As ealy as the year 1809, shortly after the return of Lewis and Clark from the expedition to the Pacific Ocean, my father came from North Carolina to Upper Louisiana, and purchased six hundred acres of land on the waters of Bonhomme Creek, in what was then called the St. Louis District, Louisiana Territory.... [Researchers note: John F. Darby was elected mayor of St. Louis in 1836 and again in 1840.]
When Lieut. Grant, of the United States army, was about to marry Miss Julia Denet, his present wife, Mr. Frederick Dent, the father of Miss Dent, did myself and my wife the distinguished honor to invite us to the wedding. I had known Mr. Dent from the time I was a boy, - all my life, I may say, - and had always been on terms of personal friendship with him and with many of his family, especially the boys. Mr. Dent was a farmer of moderate means and a man of great respectability, who lived on a farm about ten miles in a south-westerly direction from the city of St. Louis, in the "Gravois settlement," St. Louis County, where he raised his family. When his daughters grew up, he used to move into town in the winter, for the benefit of society, and partly to educate his younger children. At the time of the marriage of Miss Dent, her father, Frederick Dent, lived in a small two-story brick house on the south-west corner of Cerre and Fourth Streets, in the city of St. Louis. The house was an humble, unpretending edifice, and yet stands there (1880). The wedding was a quiet and unostentatious affair, at which there were about two hundred persons, the most respectable people of the city of St. Louis. Such was the beginning of matrimonial life with U. S. Grant and Julia Dent, both of whom still survive, and who have filled quite a large space in the public eye.
At the wedding, for the first time, I saw U. S. Grant, then a lieutenant in the United States army. Shortly after that, U. S. Grant went to California, in the military service of his country. After a short time he resigned and and returned to Missouri, and took up his residence as a private citizen on the Dent farm, St. Louis County. His father-in-law, it was said, gave his son-in-law, Mr. Grant, eighty acres of land, in the woods, on the ridge a little north of the old "homestead." Here the man of then future greatness, glory, and renown built himself a log cabin and established "a local habitation and a home." He made a living for himself and wife by cutting and hauling fire-wood into the city of St. Louis, being able to make one trip a day, and to sell one load of wood on each trip. Many a time could the man of then humble pretensions be seen driving his two-horse, bran-fed, switch-tailed, raw-boned team up Fourth Street, in the city of St. Louis, with his post-oak load of wood, without even an inquiring glance from any one on the sidewalk as to who he was, or as to who the poor vendor of the post-oak load of wood might be.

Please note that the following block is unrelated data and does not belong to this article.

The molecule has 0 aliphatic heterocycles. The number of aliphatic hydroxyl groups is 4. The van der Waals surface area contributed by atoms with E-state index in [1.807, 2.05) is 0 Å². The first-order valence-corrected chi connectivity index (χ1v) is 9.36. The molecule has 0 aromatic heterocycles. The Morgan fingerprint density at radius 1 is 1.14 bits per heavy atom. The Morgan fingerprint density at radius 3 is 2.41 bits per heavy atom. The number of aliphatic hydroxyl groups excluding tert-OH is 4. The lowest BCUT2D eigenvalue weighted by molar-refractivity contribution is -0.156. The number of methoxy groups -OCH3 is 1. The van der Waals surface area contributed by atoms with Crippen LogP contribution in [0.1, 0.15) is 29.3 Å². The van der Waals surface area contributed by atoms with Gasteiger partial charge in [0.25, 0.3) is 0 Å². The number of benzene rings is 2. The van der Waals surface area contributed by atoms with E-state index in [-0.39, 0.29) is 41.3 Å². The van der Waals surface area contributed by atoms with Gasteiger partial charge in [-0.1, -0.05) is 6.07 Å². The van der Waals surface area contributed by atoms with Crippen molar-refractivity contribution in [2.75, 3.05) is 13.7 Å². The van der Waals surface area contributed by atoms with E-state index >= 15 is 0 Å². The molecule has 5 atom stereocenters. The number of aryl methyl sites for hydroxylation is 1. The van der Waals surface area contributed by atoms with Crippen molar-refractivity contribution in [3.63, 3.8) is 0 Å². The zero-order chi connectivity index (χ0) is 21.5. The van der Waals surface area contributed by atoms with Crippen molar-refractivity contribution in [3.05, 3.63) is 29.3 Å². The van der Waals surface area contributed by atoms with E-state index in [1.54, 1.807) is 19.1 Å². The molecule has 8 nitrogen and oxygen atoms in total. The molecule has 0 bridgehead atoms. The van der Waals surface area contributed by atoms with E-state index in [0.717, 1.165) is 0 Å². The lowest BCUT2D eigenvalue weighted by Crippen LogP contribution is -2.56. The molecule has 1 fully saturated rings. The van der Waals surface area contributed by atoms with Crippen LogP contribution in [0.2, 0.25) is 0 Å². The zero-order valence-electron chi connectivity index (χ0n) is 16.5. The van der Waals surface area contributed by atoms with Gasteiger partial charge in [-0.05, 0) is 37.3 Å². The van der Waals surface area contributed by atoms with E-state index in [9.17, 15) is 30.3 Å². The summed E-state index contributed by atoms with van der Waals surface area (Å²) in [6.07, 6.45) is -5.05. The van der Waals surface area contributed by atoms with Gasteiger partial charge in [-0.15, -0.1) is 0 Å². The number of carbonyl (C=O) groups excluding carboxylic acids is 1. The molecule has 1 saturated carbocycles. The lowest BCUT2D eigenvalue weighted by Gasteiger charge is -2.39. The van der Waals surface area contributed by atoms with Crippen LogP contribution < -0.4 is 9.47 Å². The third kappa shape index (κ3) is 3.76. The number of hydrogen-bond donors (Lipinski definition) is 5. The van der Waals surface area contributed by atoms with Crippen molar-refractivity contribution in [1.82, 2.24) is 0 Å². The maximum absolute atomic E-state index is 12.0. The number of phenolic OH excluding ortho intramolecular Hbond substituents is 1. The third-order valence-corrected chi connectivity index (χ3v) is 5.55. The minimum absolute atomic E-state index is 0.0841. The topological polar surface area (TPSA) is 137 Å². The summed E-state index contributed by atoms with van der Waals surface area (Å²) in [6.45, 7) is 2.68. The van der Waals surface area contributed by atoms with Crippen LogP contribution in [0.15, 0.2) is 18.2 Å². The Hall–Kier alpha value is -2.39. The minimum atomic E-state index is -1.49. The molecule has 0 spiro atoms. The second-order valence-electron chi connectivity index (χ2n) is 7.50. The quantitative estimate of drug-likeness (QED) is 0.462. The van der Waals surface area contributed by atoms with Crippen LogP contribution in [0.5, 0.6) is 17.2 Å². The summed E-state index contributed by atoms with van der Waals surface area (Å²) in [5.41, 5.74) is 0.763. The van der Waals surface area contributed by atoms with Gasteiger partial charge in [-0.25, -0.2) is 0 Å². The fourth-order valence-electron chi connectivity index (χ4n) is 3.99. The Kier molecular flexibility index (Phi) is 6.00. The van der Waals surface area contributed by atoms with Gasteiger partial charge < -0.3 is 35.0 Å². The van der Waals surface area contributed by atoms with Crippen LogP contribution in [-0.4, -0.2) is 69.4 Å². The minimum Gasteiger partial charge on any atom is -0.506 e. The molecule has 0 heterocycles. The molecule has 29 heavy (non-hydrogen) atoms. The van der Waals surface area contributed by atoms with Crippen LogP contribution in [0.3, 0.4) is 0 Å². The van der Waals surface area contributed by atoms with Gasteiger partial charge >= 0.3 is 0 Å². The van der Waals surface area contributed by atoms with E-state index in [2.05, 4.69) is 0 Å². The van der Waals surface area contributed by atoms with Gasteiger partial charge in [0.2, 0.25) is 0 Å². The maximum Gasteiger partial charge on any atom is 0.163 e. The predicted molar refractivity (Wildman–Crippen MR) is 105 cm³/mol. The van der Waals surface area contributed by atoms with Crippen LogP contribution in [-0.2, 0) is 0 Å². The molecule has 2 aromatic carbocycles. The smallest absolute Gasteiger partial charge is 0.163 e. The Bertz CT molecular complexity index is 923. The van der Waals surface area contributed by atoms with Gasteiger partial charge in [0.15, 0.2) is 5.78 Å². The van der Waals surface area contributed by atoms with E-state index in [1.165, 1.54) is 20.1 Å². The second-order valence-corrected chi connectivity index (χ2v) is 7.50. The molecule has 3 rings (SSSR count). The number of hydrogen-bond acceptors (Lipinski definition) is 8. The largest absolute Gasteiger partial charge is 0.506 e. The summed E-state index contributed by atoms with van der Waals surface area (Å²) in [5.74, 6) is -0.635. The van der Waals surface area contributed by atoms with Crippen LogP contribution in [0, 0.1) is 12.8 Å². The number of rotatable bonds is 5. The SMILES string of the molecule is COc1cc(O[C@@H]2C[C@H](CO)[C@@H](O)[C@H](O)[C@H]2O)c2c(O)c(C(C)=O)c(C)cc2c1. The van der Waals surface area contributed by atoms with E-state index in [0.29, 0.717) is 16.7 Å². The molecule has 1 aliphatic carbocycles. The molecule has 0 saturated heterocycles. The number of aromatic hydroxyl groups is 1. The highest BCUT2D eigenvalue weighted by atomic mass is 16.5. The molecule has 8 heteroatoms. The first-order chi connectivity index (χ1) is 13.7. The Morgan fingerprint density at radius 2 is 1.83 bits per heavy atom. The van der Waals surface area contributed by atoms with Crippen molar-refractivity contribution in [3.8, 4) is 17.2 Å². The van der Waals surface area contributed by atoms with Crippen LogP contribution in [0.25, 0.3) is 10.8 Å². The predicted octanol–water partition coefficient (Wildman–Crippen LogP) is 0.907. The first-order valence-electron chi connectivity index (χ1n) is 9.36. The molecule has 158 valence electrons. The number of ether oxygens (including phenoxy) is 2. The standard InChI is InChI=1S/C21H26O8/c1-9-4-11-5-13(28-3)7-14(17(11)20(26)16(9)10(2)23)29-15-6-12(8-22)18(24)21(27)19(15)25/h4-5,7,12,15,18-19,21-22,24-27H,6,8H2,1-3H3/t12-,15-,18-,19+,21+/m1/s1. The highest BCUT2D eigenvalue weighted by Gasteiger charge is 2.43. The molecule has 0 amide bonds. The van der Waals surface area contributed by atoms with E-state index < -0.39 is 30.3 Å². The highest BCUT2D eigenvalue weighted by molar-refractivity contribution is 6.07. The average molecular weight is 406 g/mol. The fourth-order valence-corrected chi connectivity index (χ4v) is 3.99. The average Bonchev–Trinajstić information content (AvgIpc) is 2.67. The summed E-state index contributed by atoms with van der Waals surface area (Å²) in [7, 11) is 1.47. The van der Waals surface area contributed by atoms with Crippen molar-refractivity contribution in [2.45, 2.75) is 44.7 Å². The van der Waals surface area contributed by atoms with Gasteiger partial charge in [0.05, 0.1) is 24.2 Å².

Many stories, incidents, and anecdotes might be told of Grant, which would be amusing, if not instructive. When Grant, in his days of humiliating poverty and humble life, used to drive his poor old raw-boned two-horse team up fourth Street, in the city of St. Louis, with his miserable post-oak load of wood on his wagon, the animals that drew the loads were so shabby and weak that you could almost count their ribs from the sidewalk. There were men who looked upon that poverty-stricken concern, including driver and all, who scorned to acknowledge Grant as an acquaintance, much less to recognize him as a friend, who were too eager afterwards to rush forward to thrown themselves, in the most degraded and debased way, at the feet of power and of greatness.